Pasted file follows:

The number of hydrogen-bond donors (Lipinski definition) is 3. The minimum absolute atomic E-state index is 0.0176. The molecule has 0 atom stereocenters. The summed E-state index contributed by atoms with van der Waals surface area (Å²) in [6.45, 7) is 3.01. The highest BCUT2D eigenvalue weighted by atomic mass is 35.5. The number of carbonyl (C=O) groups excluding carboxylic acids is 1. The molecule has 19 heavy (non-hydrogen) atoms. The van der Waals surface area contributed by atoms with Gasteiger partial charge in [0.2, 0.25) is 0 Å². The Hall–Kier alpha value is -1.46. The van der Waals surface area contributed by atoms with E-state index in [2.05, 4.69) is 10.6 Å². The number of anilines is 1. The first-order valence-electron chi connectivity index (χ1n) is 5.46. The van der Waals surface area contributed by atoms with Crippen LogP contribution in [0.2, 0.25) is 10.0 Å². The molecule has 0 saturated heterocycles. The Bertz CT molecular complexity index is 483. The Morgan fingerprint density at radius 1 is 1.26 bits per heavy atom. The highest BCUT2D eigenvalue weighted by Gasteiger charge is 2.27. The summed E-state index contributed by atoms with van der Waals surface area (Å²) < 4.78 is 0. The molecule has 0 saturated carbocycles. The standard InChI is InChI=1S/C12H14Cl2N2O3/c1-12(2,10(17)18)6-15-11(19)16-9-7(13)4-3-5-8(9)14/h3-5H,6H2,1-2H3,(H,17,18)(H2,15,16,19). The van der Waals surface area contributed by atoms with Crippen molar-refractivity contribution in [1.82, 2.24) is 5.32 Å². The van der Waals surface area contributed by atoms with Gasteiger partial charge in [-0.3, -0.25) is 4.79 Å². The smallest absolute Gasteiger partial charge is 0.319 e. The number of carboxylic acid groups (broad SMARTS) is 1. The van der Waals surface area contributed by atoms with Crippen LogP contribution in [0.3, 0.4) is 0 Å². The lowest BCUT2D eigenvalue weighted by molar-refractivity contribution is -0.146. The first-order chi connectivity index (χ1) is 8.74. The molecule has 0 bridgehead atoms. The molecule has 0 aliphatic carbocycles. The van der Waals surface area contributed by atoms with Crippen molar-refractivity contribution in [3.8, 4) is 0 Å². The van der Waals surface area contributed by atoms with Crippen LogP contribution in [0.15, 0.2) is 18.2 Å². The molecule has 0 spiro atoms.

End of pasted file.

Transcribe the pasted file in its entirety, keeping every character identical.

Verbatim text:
The number of hydrogen-bond donors (Lipinski definition) is 3. The minimum absolute atomic E-state index is 0.0176. The molecule has 0 atom stereocenters. The summed E-state index contributed by atoms with van der Waals surface area (Å²) in [6.45, 7) is 3.01. The highest BCUT2D eigenvalue weighted by atomic mass is 35.5. The number of carbonyl (C=O) groups excluding carboxylic acids is 1. The molecule has 19 heavy (non-hydrogen) atoms. The van der Waals surface area contributed by atoms with Gasteiger partial charge in [0.2, 0.25) is 0 Å². The Hall–Kier alpha value is -1.46. The van der Waals surface area contributed by atoms with E-state index in [2.05, 4.69) is 10.6 Å². The number of anilines is 1. The first-order valence-electron chi connectivity index (χ1n) is 5.46. The van der Waals surface area contributed by atoms with Crippen LogP contribution in [0.2, 0.25) is 10.0 Å². The molecule has 0 saturated heterocycles. The Bertz CT molecular complexity index is 483. The Morgan fingerprint density at radius 1 is 1.26 bits per heavy atom. The highest BCUT2D eigenvalue weighted by Gasteiger charge is 2.27. The summed E-state index contributed by atoms with van der Waals surface area (Å²) < 4.78 is 0. The molecule has 0 saturated carbocycles. The standard InChI is InChI=1S/C12H14Cl2N2O3/c1-12(2,10(17)18)6-15-11(19)16-9-7(13)4-3-5-8(9)14/h3-5H,6H2,1-2H3,(H,17,18)(H2,15,16,19). The van der Waals surface area contributed by atoms with Crippen molar-refractivity contribution in [1.82, 2.24) is 5.32 Å². The van der Waals surface area contributed by atoms with Gasteiger partial charge in [-0.3, -0.25) is 4.79 Å². The smallest absolute Gasteiger partial charge is 0.319 e. The number of carboxylic acid groups (broad SMARTS) is 1. The van der Waals surface area contributed by atoms with Crippen LogP contribution in [0.3, 0.4) is 0 Å². The lowest BCUT2D eigenvalue weighted by molar-refractivity contribution is -0.146. The first-order chi connectivity index (χ1) is 8.74. The molecule has 0 bridgehead atoms. The molecule has 0 aliphatic carbocycles. The van der Waals surface area contributed by atoms with Crippen molar-refractivity contribution in [3.8, 4) is 0 Å². The van der Waals surface area contributed by atoms with Crippen LogP contribution in [0.15, 0.2) is 18.2 Å². The molecule has 0 spiro atoms.